Hey Rube! Las Vegas welcomes you to the carnival of carnivals.
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Las Vegas, Carnival of Carnivals

 
Las Vegas politics, parks and the casino cash cow
 
LAS VEGAS: CONTENTS
Casinos and Las Vegas parks Hotels of Las Vegas:
    A Card Counter's Guide
    by G.K. Schroeder
Las Vegas casino politics and Glitter Gulch Park Las Vegas Casinos, Parks & Politics
    By G.K. Schroeder
Casinos and Las Vegas parks Getting Around Las Vegas:
    A Card Counter's Guide
    by G.K. Schroeder
 
 
 



 

Hey Rube! Las Vegas Welcomes You!

By Arnold Snyder
(From Blackjack Forum XXII #3, Fall 2002)
© Blackjack Forum 2002

Before the age of TV, multiplex theaters, and Game Boys, there were traveling carnivals. The carnies would rent a lot on the outskirts of town, set up their tents and portable stages, poster the lamp posts and trees all week, then skin the rubes for all they could get before packing up and moving on to the next sign of civilization, the next vacant lot, the next herd of rubes. Carnies categorized all of humanity into two distinct groups—carnies and rubes. If you weren’t a carny, you were a mark, ripe for the picking.

Many books have been written about the carny life, most from the exposé perspective, revealing how the games were rigged and how the rubes were lured in, then cleaned out. Some have been written by carnies themselves, describing the hardships of the life and the us-versus-them mentality that pervaded their world. Whether you were running a ring-toss game, selling tickets to the freak show, hawking beer and ice cream, or belly dancing in the “For Men Only” tent, if you were with the carnival, you were “in the life,” and carnies were your only family. It was all of you together against the rubes of the world.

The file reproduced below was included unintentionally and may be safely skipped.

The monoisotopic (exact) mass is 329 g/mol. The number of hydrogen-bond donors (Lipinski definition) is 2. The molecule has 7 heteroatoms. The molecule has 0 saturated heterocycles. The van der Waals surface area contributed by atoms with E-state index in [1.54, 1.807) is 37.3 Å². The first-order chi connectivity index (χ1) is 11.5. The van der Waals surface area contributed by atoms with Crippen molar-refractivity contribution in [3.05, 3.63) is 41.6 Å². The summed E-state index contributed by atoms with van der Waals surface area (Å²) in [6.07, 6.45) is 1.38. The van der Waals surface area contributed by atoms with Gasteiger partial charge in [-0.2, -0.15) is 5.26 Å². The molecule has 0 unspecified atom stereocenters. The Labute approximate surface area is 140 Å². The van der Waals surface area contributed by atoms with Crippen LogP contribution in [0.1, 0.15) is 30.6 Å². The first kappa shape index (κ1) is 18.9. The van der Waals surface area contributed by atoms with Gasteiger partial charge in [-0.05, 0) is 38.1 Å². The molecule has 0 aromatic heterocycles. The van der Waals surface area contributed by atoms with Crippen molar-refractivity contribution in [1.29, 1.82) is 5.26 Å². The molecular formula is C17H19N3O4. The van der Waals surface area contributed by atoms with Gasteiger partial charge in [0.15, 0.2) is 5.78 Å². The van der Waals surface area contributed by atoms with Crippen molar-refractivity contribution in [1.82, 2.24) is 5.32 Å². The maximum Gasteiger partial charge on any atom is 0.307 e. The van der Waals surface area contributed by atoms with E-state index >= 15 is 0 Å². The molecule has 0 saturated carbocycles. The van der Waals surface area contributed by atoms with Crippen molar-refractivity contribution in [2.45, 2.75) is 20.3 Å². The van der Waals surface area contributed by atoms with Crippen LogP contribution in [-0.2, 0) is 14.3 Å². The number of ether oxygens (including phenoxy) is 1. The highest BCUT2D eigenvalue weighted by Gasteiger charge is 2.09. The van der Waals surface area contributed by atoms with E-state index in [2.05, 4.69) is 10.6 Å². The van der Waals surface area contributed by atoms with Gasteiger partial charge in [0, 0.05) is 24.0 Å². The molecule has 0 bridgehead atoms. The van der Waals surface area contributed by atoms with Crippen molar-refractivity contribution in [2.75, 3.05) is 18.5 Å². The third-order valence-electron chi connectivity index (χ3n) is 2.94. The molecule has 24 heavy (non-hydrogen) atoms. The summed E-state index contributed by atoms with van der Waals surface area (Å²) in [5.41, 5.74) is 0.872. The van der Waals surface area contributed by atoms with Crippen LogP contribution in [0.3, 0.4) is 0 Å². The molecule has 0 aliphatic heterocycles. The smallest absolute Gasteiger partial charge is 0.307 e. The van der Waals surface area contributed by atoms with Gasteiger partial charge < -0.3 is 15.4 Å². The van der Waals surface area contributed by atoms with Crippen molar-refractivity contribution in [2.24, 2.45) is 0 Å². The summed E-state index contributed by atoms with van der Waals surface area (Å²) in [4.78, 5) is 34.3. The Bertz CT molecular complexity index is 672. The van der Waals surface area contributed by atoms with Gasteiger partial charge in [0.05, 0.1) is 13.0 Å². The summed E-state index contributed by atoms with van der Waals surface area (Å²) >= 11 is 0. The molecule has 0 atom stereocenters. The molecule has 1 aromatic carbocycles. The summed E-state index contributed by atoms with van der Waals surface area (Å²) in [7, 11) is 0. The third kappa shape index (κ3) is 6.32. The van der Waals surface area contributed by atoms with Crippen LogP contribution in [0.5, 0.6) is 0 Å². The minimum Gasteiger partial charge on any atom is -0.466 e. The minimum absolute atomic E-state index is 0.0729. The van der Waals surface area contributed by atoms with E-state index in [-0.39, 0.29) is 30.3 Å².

Because of my lifelong interest in tricks, scams, games, and cons, I’ve read a lot about carnies. For most of my life, I’ve thought of the carny lifestyle in a sort of nostalgic way. I say “sort of nostalgic” because it wasn’t my personal nostalgia—I wasn’t there. It was a world and a lifestyle that existed for the most part before my time. Or so I thought...

Then I moved to Las Vegas.

I’ve been here for a year now, and it has slowly dawned on me that the entire state of Nevada is the Carnival of Carnivals. Everyone who lives here is a carny! We’re all here to rip off the rubes. It doesn’t matter if you’re working a casino game, selling show tickets, food, gasoline, or t-shirts, we’re all one big family with one common goal: get the rubes’ money, or help someone else get it, and then get your cut.

Nevada has taken a lot of the hardship out of the carny life. We don’t have to pull up stakes every Monday and caravan to the next town. We’ve got the rubes coming to us!

This whole state was once one big empty lot on the outskirts of America. So, we set up our tents here, and we’re not moving. Why should we? Vacant lots this size are hard to come by. This is not your standard carny operation of half a century ago. We can’t just fold up and fit the whole kit and caboodle into half a dozen panel trucks. That Mirage volcano just doesn’t break down and squeeze into a few cardboard boxes so easily.

Every resident of this state is part of this carny life, and we all know it. We all understand that it’s us against the rubes, and we’ve got to keep the rubes coming, or we starve. We’re pretending to be a state of the union, just another one of the fifty united states, but we’re not really a state, and we all know that too.

We’re just a big scam operation. Our politicians aren’t really politicians. Our judges and lawyers and police aren’t really judges and lawyers and police. Those who hold such positions in this Carnival of Carnivals operate on the nudge-nudge-wink-wink system, and everyone who lives here knows that too. Just bring in the rubes!

You want to gamble? We got gambling! More gambling than you’ll find in the rest of the world combined! You can win millions! Come on in!

You want naked girls? We got more show girls and strip clubs per square mile than any six big cities combined! We’re just dripping with hot nubile flesh! Come on in!

You want to get laid? We got legal whorehouses all over the damn place! Our girls are tested weekly for VD, and there’s no pimp with a switchblade lurking around the corner, not to mention vice cops to bust you! There ain’t no vice in this state, so come on in!

You want to get wasted? Hey, this ain’t California where the bars all close at two a.m. There ain’t no clocks in Nevada, and we don’t prosecute drunk drivers! The whole damn state is shit-faced, so come on in!

Carnies always take care of their own. Many of the Vegas night clubs allow locals in for free, and most of the strip clubs have regular “Service Industry Nights,” when the card-carrying carnies can come in cheap, get free drinks, and half-price table dances.